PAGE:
GRAHAMNow, what we are looking at is selective undergrounding. When we've done everything that we possibly can to improve the quality of power for our customers, the reliability of service, and that has not been effective, then we have looked at selective undergrounding. But to underground the system, I imagine it would probably go one, maybe two decades to do, and it's very expensive to do.
ROBERTSSo if burying the lines is not practical or affordable or feasible for a lot of reasons, and you've already done a lot of tree trimming -- you just talked about the investment you put there -- what are other things you can do? What can you invest in to -- obviously nothing you can do about a storm this size, but short of a storm this size, what can you do to make the power more reliable?
GRAHAMWell, we're doing those things now. We're doing the tree trimming. We're doing -- there's a lot of equipment that's being replaced. There's a lot of cable that's being replaced. If you go to our website at pepco.com, under reliability, you can see the reliability enhancement plan for each jurisdiction. There's about six steps in that process. Distribution automation is something that can minimize the duration of time that a customer will be out of service.
GRAHAMSo if a tree would strike a line, instead of 1,100 customers being out, we can reroute service, so only 200 customers may be out of service, and that can take place in less than a minute. So that's the technology that we're putting in place, but the steps that we're taking now are the steps that, you know, we feel are going to be most effective down the road. But we're in year two of a five-year plan, so we're going to continue to push forward with a lot of these projects.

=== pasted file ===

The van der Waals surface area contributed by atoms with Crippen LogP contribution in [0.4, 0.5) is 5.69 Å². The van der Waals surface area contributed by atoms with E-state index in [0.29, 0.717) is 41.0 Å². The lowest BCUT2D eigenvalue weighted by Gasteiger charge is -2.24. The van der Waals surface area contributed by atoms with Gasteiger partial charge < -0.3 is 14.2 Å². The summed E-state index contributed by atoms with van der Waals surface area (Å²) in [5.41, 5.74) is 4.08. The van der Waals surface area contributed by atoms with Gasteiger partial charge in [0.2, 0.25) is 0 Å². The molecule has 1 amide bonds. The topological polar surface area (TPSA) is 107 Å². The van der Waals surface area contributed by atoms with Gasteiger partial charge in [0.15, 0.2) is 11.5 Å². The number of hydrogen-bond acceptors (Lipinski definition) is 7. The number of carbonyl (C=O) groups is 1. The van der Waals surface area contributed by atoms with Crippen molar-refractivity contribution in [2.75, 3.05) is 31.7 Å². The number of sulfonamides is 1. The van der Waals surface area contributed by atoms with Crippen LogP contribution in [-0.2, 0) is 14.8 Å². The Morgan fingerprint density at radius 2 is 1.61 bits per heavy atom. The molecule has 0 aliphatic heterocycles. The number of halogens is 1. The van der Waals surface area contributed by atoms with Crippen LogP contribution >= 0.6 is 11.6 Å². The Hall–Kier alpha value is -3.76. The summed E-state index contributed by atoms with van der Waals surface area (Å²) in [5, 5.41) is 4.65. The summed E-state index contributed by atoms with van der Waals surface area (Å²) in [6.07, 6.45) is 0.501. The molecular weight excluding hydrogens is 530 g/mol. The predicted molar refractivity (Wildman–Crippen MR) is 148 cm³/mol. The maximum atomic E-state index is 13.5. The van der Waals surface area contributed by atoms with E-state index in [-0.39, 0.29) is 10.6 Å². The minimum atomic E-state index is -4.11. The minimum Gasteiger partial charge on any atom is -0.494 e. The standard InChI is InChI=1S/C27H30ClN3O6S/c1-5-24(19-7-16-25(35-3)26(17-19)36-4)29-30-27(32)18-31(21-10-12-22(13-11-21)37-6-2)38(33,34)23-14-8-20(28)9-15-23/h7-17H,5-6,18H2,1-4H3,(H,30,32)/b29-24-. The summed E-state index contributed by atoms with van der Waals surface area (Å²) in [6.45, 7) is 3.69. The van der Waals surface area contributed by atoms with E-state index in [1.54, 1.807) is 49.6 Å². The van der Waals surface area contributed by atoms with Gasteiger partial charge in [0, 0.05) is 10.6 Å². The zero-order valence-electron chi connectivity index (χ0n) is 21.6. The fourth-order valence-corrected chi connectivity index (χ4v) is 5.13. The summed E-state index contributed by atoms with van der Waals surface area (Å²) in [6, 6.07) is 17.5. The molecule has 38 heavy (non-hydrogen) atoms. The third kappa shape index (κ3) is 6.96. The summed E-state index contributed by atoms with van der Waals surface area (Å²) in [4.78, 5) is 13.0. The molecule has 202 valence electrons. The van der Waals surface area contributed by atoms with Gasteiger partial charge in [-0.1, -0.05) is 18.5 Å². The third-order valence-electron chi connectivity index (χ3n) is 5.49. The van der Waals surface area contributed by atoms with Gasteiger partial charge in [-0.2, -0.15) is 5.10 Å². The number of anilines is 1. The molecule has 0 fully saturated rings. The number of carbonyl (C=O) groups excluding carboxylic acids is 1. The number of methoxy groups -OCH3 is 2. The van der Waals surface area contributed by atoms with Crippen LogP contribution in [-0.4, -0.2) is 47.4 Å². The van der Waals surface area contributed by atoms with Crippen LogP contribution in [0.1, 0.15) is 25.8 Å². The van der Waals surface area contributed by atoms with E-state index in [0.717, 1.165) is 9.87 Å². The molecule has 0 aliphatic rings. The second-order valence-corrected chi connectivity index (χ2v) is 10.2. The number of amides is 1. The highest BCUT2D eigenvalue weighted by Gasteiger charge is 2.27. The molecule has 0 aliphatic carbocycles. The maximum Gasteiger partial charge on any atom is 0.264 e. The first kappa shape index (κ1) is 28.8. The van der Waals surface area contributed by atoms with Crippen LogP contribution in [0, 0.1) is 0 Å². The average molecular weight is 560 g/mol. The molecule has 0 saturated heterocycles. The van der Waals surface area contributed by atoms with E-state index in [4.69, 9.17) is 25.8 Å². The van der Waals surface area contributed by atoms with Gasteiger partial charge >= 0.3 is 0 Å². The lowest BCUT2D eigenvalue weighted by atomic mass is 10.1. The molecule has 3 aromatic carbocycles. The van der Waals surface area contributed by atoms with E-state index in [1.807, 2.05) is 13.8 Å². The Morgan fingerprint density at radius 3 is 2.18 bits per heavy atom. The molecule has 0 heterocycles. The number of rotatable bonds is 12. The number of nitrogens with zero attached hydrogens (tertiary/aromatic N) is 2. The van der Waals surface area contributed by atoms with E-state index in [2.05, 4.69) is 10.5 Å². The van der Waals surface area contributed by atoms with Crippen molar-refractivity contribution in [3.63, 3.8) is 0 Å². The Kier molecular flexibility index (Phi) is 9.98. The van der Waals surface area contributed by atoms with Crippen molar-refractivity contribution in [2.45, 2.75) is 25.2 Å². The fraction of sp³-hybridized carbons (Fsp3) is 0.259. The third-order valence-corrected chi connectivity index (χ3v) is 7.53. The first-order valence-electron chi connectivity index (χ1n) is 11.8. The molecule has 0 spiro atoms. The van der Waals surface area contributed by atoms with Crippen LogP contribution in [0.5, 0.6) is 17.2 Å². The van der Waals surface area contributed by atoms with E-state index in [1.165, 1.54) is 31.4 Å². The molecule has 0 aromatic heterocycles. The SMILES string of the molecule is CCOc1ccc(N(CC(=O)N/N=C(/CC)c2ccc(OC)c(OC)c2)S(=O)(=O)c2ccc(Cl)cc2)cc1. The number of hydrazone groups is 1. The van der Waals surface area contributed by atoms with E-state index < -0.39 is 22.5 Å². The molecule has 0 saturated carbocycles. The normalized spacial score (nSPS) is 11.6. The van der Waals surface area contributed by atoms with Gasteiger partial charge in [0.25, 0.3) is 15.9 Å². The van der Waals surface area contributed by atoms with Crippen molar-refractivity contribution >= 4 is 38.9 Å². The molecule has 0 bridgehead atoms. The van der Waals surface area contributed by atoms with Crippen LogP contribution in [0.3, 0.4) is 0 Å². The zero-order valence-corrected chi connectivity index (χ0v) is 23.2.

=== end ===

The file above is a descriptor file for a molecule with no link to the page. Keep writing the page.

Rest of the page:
GRAHAMAnd, you know, over time, our customers are really going to see the difference. It's just unfortunate that these type of weather events, they are out of our control, are hitting our system, are hitting Baltimore Gas Electrics territory. They lost several hundred thousand customers. At one time, Virginia had, as I recall, about 1 million customers. They're out of service. So this is catastrophic event, and we're all just responding to it in the best way we can.
ROBERTSThen we're going to have a representative on from Dominion Power coming up in the next half hour. In the short term, so you're still hoping 90 percent of Pepco customers up and running by 11 o'clock Friday night with maybe the last hardest cases lasting into the weekend?
GRAHAMThat's correct. And then we will provide estimated time for those customers. We'll start populating that system on Wednesday. So we would encourage you to use the outage map. We encourage you to use the -- our website and encourage you to use the 1877-Pepco-62 number. But the last message, the most important message I can leave you is watch out for downed wires. As the mayor mentioned, they are all over the cities or all over the territory.